We welcome inquiries from potential graduate students interested in social-ecological systems, collaborative management, private lands management and stewardship, recreation behavior, ecological restoration, wildlife conflict, risk perceptions of wildfire, community dynamics, and hunting/fishing issues and management. Our projects page will give you a good sense of the types of research we engage in with graduate students. Students may pursue an M.S. degree in Recreation Management Resource Conservation, Systems Ecology, or Wildlife Biology; or a PhD in Forest and Conservation Sciences, Systems Ecology or Wildlife Biology.
Funding is sometimes available for graduate students interested in serving as teaching assistants and/or research assistants on current projects. Teaching assistantships are sometimes offered by the College of Forestry and Conservation, which means you may assist another CFC professor outside of the Human Dimensions Lab. Research assistantships, when available, are focused on current human dimensions research projects under the direction of your major professor, a post-doc, or senior graduate student within our Lab. These opportunities allow students to understand the basic requirements of human dimensions research while developing their own thesis or dissertation topic. Existing projects may provide possible thesis/dissertation topics; however, we believe graduate students should have the freedom to develop their own questions within the context of existing projects or to explore their own theories in an entirely new context. We work with graduate students to seek fellowships, scholarships, and grant funding to support their research endeavors.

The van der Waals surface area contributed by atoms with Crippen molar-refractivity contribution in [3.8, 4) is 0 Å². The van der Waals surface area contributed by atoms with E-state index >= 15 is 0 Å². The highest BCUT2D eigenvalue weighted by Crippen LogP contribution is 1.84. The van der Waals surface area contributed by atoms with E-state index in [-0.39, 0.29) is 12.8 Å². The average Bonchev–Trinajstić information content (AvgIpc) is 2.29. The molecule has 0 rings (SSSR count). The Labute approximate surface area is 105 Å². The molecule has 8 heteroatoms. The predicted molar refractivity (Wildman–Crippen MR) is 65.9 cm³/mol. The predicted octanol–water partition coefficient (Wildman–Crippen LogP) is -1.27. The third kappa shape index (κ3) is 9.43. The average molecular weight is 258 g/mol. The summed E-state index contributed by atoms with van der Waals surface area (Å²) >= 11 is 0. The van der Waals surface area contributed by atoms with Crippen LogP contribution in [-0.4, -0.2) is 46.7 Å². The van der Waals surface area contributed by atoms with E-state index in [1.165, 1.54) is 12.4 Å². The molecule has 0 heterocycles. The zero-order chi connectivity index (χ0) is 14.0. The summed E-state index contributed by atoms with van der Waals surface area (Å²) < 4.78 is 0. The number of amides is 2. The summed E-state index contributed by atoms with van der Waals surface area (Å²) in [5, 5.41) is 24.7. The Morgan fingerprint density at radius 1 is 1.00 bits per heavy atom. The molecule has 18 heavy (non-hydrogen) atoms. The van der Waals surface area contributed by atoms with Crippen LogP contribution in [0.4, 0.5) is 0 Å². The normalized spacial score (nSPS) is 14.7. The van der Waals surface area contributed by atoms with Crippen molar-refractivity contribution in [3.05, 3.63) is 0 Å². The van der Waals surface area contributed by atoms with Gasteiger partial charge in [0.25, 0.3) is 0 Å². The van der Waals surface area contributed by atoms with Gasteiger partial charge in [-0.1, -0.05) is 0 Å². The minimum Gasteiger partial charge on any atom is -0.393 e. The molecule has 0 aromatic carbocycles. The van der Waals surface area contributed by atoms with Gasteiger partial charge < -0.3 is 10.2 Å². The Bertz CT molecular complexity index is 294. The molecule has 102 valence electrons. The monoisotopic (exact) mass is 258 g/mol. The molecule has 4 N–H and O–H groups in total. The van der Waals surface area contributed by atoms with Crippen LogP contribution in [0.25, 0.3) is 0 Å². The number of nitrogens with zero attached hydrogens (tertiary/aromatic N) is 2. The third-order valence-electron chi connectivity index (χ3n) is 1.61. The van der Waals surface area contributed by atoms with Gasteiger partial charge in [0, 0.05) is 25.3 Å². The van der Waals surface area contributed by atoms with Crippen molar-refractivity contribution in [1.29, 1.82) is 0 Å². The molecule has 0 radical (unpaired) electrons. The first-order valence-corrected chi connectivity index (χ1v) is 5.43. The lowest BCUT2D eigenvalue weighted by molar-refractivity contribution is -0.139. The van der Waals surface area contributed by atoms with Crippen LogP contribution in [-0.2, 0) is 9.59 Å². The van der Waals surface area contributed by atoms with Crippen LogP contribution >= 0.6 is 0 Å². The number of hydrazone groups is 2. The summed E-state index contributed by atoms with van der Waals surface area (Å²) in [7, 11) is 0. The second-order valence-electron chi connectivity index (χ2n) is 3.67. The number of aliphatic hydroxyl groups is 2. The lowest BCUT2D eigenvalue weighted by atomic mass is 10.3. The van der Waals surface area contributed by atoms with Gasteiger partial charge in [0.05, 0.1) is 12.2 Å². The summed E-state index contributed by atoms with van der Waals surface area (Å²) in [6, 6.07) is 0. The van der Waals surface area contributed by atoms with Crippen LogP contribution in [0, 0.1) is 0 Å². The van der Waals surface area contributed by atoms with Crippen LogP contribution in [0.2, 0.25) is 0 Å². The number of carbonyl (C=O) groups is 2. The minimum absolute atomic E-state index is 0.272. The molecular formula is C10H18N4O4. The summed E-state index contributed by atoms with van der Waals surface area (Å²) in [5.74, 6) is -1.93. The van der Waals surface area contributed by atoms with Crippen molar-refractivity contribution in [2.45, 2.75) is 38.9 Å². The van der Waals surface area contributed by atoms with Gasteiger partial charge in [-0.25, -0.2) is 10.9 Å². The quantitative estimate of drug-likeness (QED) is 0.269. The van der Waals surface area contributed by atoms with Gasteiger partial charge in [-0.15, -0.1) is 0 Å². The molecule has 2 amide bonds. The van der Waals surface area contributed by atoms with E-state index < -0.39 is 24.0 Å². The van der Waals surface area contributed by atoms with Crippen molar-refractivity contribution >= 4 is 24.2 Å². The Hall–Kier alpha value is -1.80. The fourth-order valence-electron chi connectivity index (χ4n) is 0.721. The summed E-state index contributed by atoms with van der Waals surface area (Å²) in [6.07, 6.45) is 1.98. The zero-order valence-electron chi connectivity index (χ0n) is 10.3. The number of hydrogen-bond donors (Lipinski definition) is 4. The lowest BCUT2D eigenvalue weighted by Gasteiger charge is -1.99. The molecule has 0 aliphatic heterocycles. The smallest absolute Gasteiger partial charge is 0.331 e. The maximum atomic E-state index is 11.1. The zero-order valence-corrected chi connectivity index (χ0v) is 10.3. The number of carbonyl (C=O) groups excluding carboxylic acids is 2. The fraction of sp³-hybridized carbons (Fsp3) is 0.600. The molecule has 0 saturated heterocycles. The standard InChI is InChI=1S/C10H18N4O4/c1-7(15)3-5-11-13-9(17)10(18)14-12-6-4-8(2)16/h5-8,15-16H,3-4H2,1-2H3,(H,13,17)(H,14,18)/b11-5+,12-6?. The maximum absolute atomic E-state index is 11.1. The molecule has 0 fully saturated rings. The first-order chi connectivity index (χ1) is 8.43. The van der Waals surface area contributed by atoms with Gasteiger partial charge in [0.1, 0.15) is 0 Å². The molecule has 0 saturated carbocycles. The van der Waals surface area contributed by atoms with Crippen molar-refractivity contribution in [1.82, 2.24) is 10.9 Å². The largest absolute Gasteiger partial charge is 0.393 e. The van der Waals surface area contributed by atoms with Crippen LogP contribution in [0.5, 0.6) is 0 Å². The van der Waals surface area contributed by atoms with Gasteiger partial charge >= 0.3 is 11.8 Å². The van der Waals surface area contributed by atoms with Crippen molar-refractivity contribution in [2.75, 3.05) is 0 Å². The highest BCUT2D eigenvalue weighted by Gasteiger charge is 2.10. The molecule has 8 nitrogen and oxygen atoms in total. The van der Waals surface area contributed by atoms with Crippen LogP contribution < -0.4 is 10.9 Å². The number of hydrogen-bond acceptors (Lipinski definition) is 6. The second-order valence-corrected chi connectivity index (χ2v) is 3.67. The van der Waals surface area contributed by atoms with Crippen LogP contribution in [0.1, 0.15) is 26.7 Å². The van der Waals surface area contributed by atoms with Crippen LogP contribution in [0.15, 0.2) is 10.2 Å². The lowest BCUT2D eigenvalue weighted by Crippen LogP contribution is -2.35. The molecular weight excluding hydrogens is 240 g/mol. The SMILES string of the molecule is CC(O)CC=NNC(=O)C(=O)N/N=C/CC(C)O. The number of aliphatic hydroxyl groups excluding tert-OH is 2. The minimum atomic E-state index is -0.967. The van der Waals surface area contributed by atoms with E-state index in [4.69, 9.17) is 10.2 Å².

Graduate students are expected to gain proficiency with both qualitative and quantitative methods of research. Mixed methodologies allow researchers to capture diverse perspectives regarding complex issues, infer to populations of interest, and provide a more nuanced and complete understanding than studies relying on a single method. Students studying in the Human Dimensions Lab are required to take a mix of statistical and qualitative methods courses that complement their research interests. Additional coursework will be determined by students’ individual research trajectories/needs in consultation with your primary faculty advisor from the Lab and your graduate committee.
Minimum requirements vary by degree and program area. Full requirements for each graduate degree can be found on the College of Forestry and Conservation Graduate Studies web site or in the Graduate Student Handbook.
- A cover letter which includes a well-articulated statement of research interests and goals, previous research, and/or relevant experiences
- Transcripts for all previous coursework and final GPA for any earned degrees (unofficial are ok initially)
- GRE Scores with Percentiles (unofficial are ok initially)
- Identify the degree you are seeking (MS or PhD)
- Identify the area of focus for your degree (PTRM, RSCN, WBIO, FCS, or SYSECO)
- A sample of your own, independent writing (e.g., article, term paper, etc.)
Applications are welcomed anytime, but most acceptance decisions are made in January/February (for admission during the fall semester) or in August/September (for admission during the Spring Semester). Fall applicants are preferred.